“Until one of your friends, or your child, or a loved one is diagnosed with depression, you cannot understand how depression continues to be a whispered disease. We must advocate for those who have lost their voice and break through the silence of depression.”
– Ann McGuinn, LEAD Pittsburgh Board of Directors
NAMI on Depression
(From National Alliance on Mental Illness [NAMI], Updated March, 2015) Depression is more than just feeling sad or going through a rough patch. It’s a serious mental health condition that requires understanding, treatment and a good recovery plan. With early detection, diagnosis and a treatment plan consisting of medication, psychotherapy and lifestyle choices, many people get better. But left untreated, depression can be devastating, both for the people who have it and for their families… [Read More]
Text START to 741 741. Crisis text line (http://www.crisistextline.org/faq/) connects individuals in a crisis situation with trained counselors. Those who use the text line receive quick care and have their concerns validated, often resulting in taking the heat out of a tense moment. The crisis text line has received and responded to over 15 million texts to date. Anonymous data from texts is fed into a database, then algorithms are run to determine patterns such as the most challenging times of day for people with various problems (i.e. substance abuse, depression, anorexia, etc.) These trends are available to educate the public at www.crisistrends.org.
Clinic Without Walls
The Pittsburgh Psychoanalytic Center provides uninsured and under-insured individuals an opportunity to work with a therapist at a lower cost. Adults, adolescents and children are all served by Clinic Without Walls. For more information, visit http://www.pghpsa.org/clinic-without-walls/
211 Resource Line for Southwestern PA
Walk-in assistance (No appointment needed) 333 North Braddock Avenue, Pittsburgh, PA 15208 (North Point Breeze) Health, housing and human services information in SWPA provided both by phone (dial 211) and online at http://pa211sw.org/
(November 7, 2015) The Rebecca Lynn Cutler Legacy of Life Foundation recently added an important article on Teen Depression, How Mood Disorders Affect Young Adults. How Mood Disorders Affect Young Adults: Do you ever wonder whether your irritable or unhappy adolescent might actually be experiencing teen depression? Of course, most teens feel unhappy at times. And when you add hormone havoc to the many other changes happening in a teen’s life, it’s easy to see why their moods swing like a pendulum… [Read More]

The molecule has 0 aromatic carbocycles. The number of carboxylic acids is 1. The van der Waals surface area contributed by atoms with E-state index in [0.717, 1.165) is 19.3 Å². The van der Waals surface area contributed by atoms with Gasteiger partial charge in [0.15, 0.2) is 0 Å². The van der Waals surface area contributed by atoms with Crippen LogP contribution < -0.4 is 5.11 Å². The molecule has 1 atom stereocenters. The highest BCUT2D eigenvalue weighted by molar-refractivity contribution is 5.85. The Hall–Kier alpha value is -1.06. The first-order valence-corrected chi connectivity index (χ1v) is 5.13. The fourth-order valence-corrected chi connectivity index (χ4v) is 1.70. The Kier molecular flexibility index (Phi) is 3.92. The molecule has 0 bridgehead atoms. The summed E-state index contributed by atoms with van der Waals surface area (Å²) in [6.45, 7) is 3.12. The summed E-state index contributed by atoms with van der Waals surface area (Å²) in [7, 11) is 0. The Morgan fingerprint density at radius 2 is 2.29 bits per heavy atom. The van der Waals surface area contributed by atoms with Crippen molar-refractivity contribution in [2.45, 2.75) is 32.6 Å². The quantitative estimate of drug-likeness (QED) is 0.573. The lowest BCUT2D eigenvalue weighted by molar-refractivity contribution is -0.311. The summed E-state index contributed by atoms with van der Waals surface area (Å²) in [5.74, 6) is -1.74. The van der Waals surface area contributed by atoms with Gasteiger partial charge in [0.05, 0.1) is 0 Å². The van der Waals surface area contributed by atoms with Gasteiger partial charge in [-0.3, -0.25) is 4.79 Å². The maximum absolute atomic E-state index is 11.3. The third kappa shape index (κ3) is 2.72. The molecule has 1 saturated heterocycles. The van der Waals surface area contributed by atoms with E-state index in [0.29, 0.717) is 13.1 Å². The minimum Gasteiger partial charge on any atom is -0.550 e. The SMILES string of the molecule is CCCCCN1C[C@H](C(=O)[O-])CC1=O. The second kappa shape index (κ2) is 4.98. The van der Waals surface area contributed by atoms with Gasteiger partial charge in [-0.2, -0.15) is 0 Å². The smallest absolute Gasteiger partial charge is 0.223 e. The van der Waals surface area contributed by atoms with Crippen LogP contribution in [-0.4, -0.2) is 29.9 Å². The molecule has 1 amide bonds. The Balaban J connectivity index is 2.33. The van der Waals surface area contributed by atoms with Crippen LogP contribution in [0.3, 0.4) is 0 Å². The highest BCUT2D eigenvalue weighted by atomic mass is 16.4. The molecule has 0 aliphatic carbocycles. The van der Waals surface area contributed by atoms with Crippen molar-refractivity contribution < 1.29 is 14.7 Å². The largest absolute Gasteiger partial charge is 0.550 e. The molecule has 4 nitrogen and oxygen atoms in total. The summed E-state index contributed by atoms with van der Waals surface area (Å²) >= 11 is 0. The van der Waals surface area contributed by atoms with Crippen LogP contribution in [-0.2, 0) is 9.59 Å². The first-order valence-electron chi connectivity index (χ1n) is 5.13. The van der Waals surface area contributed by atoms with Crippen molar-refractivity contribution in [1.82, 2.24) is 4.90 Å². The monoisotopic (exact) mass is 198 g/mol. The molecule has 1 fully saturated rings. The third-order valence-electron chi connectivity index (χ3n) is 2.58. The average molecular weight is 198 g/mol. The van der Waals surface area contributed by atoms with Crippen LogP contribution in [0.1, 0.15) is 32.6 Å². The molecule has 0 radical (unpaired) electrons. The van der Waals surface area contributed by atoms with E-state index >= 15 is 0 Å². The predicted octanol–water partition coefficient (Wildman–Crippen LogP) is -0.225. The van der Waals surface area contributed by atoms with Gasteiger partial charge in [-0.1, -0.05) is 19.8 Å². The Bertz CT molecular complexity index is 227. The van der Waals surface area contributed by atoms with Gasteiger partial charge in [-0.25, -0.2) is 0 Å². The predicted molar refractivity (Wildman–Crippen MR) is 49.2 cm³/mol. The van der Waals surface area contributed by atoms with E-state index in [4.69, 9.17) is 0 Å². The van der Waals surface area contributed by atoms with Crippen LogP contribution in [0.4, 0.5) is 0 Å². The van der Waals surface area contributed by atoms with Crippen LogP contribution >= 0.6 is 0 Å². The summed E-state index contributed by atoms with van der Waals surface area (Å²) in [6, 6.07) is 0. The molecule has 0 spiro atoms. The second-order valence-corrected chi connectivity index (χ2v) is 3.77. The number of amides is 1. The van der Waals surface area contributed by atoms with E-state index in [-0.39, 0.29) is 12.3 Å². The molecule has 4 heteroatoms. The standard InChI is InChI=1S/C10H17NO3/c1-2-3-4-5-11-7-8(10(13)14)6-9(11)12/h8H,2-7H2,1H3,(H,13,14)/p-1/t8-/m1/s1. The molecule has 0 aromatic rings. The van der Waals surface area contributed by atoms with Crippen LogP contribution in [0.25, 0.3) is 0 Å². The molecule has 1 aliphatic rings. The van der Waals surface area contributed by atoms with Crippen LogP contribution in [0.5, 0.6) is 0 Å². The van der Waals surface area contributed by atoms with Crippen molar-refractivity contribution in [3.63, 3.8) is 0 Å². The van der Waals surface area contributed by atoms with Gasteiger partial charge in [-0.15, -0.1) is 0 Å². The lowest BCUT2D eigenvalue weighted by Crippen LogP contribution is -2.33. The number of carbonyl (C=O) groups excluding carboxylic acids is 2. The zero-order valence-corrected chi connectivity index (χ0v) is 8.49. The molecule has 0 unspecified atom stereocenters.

Student Mental Health: A Guide to Identifying Disorders and Promoting Wellness
(American Psychological Association) Everyone experiences sadness from time to time. But depression lasts longer, interferes with daily life and can cause physical pain. Fortunately, depression is highly treatable. Getting effective treatment is crucial. This question and answer guide explains depression and how it can be treated effectively. Read the guide at http://www.apa.org/helpcenter/understanding-depression.aspx.
Compeer Inc. “develops, delivers and supports model programs that inspire and engage communities through the power of volunteer friends and mentors of [their] Compeer affiliate programs.” Visit their site at: www.compeer.org
Mobile Apps (Published by The Anxiety and Depression Association of America, ADAA) Mobile apps can be effective tools that make therapy more accessible, efficient, and portable for those with anxiety disorders, depression, OCD, PTSD, and other related disorders. […Read More]
DBSA Wellness Tracker
DBSA Wellness Tracker Wellness involves your whole health–emotional and mental, as well as physical. The DBSA Wellness Tracker is a free and user-friendly online tool and app that allows you to keep track of your mental and physical health. The tracker’s reporting feature gives you an at-a-glance summary of key health trends.
mADAP Depression Education
mADAP Depression Education From the official description: “The mADAP app is created by the Department of Psychiatry at Johns Hopkins University School of Medicine to provide education about adolescent depression. The app includes videos from expert faculty talking about various topics relevant to anyone who may be having, or know someone, with symptoms of Major Depression – a treatable medical illness. The material is adapted from the ADAP program (Adolescent Depression Awareness Program) which is an education curriculum used in many schools across the country for adolescent depression education. Learn about the symptoms of major depression and how it is diagnosed, why talking to a professional is important, why treatment matters, and the steps to take to act and seek care.”
Read LEAD’s Letter to the Editor—published 6.20.17!